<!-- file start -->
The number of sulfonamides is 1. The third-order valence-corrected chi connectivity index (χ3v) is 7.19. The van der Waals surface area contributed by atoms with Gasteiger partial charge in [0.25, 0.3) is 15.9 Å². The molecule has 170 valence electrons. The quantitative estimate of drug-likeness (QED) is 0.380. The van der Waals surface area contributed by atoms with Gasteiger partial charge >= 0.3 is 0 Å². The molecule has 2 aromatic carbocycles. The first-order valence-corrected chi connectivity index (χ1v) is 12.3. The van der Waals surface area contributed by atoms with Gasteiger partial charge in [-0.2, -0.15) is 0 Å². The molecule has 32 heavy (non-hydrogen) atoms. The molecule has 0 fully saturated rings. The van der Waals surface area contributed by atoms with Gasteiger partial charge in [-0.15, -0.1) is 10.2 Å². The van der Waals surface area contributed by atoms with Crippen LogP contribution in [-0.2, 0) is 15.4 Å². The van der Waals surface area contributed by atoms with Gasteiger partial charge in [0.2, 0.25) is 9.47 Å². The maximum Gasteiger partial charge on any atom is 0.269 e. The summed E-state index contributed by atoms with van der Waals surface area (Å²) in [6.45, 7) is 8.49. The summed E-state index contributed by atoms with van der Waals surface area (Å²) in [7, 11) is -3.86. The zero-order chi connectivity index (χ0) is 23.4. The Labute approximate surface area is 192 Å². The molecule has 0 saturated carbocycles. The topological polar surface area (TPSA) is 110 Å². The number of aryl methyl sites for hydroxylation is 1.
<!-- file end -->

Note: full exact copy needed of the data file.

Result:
The number of sulfonamides is 1. The third-order valence-corrected chi connectivity index (χ3v) is 7.19. The van der Waals surface area contributed by atoms with Gasteiger partial charge in [0.25, 0.3) is 15.9 Å². The molecule has 170 valence electrons. The quantitative estimate of drug-likeness (QED) is 0.380. The van der Waals surface area contributed by atoms with Gasteiger partial charge >= 0.3 is 0 Å². The molecule has 2 aromatic carbocycles. The first-order valence-corrected chi connectivity index (χ1v) is 12.3. The van der Waals surface area contributed by atoms with Gasteiger partial charge in [-0.2, -0.15) is 0 Å². The molecule has 32 heavy (non-hydrogen) atoms. The molecule has 0 fully saturated rings. The van der Waals surface area contributed by atoms with Gasteiger partial charge in [-0.15, -0.1) is 10.2 Å². The van der Waals surface area contributed by atoms with Crippen LogP contribution in [-0.2, 0) is 15.4 Å². The van der Waals surface area contributed by atoms with Gasteiger partial charge in [0.2, 0.25) is 9.47 Å². The maximum Gasteiger partial charge on any atom is 0.269 e. The summed E-state index contributed by atoms with van der Waals surface area (Å²) in [6.45, 7) is 8.49. The summed E-state index contributed by atoms with van der Waals surface area (Å²) in [7, 11) is -3.86. The zero-order chi connectivity index (χ0) is 23.4. The Labute approximate surface area is 192 Å². The molecule has 0 saturated carbocycles. The topological polar surface area (TPSA) is 110 Å². The number of aryl methyl sites for hydroxylation is 1.